A slice of leg of lamb, infused with thyme oil and griddled, served with fresh garden herb salad, minted fresh peas and straight-from-the-oven olive and rosemary sourdough bread.
Fresh white sourdough bread with two spicy feta cheese spreads, a portion of Liptauer, and a large plate of sliced tomatoes.
Steak Tartare with freshly made potato crisps and Greek Salad. Friday celebrations ended with a Pudim Flan, as it should be.
Spaghetti Catalan (fresh garlic, chorizo, tomatoes and leaks in a creamy white wine sauce).
Seared Fillet of Sea Bream and seared scallops, served with a stir-fry from fresh artichokes, garden herb salad and fresh baguette.
This week, I’ve been mostly eating Laugenbretzeln.
It’s true. We are delighted to finally having cracked it, and so is the local mini-community of German expats. The key is quite simply to use the correct lye, not an improvised substitute. It takes proper Bretzellauge (caustic soda) in a solution of 35..40g sodium hydroxide on one litre of water. Everything else is easy-peasy, really:
20g fresh yeast
400g white wheat flour
1 tablespoon of soft butter
225ml water (or replace half the water with milk)
Knead. Knead thoroughly for gluten-rich hearty results, knead quickly for the brioche-like more fluffy variety (the one using milk and water). Form pretzels or rolls right away, then let sit and rise for 10 minutes.
Then on with the goggles and protective gloves, and dip the dough pieces into the lye, simply in and straight out again. Place on a tray and let rise for another 30min, sprinkle with course salt, make small nice cuts and bake at 200C for 20min.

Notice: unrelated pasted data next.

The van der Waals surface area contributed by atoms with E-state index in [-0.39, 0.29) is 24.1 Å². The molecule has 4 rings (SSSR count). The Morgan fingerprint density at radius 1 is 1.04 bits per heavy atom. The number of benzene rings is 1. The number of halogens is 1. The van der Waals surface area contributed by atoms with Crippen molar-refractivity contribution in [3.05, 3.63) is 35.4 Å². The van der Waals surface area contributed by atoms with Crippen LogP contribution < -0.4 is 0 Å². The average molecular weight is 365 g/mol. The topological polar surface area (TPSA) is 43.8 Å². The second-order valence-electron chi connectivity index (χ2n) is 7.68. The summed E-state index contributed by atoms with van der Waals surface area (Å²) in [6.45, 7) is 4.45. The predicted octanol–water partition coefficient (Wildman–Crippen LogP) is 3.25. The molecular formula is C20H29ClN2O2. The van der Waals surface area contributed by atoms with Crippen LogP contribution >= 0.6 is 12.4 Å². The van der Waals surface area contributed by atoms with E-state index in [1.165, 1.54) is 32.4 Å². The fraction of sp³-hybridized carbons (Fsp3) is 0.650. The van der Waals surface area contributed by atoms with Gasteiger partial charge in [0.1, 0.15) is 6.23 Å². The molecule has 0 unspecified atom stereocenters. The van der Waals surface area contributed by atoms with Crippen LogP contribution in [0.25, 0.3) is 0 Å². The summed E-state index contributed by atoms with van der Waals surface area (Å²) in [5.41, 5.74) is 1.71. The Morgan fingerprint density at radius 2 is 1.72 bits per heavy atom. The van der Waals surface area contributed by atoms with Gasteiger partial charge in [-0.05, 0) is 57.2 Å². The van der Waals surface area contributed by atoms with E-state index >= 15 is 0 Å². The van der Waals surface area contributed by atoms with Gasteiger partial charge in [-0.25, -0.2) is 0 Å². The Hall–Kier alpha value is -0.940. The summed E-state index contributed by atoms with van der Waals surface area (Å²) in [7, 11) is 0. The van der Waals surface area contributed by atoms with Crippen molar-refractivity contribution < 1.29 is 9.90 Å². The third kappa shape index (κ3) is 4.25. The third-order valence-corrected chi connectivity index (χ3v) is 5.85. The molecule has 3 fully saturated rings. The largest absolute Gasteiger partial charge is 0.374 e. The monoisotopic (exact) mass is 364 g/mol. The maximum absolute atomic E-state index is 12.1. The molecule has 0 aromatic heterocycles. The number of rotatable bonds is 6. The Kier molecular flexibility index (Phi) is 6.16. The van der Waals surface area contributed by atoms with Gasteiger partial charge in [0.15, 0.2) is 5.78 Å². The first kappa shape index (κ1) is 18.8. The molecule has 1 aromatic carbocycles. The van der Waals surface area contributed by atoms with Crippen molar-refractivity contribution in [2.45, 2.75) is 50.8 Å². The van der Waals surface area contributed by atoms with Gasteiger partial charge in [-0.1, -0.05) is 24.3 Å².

Meanwhile, use a funnel to return the lye to a glass bottle, as you can use it over and over again.
(The picture shows the very first attempt, so please ignore the not so perfect pretzel shape. I’m learning. I’m also still working on the support, baking parchment is less than ideal given that the dough pieces are wet, soaking through the paper.)
- We love soft pretzels! (abeautifulmess.typepad.com)
- Pasta alla Bourbon (annesfood.blogspot.com)
- 30 Minute Homemade Soft Pretzels (kathyleonard1688.wordpress.com)
Following a short but busy trip back to Neustadt, it feels as if we have eaten mostly Pfälzer Küche, and way too much of it. Upon reflection, I think both is true, so here’s the breakdown, in chronologic order:
A delicious Pfälzer Platte, featuring Bratwurst, Leberknödel, Saumagen, Sauerkraut and bread (prepared by a friend).
A somewhat questionable meal at Noel’s Restaurant. I had a watery and unremarkable salad with one scallop and a seared fillet of Red Mullet for starters (both scallop and fish were lovely), followed by a not-so-juicy veal saddle steak with girolle mushrooms, accompanied by a dried-out artichoke ravioli. Not bad, but a bit of a shame considering the amount of work which went into this; a classic case of high ambitions not accomplished. The pudding was delicious though: a sorbet of Mirabelle, served in Riesling Sekt. Ah, I wish I could source Mirabelle here in London!
More straight-forward fare on the following day: Pfälzer Spiessbraten with various side salads, and way too much cake.
Finally, at the Trifelsblickhütte, a Handkäs’. Ah, the simple yet smelly things, how delightful.
(The picture shows some of my own ravioli in the making.)
…oh, nothing much, with the Missus away, hands and bags full of work, and us having been in the theatre rather than entertaining guests on the weekend. Some of this goes a little further back:
A freshly made and piping-hot Focaccia. Salt-and-pepper squid with a seared scallop and Sauce Vierge, one of my favourites. Fillet of Roe deer, pommes dauphinoise, green beans and Sauce Béarnaise. American-style mini strawberry cheesecakes.
Crispy chicken thighs, pan-grilled in thyme, served with a German potato salad and a Thyme-infused mayonnaise.
A light omelette, filled with green asparagus, topped with smoked salmon, and accompanied by freshly made crispy crisps.
Braised Venison shanks in natural gravy, served with egg Fettuccine.
Well, OK. we’ve eaten worse.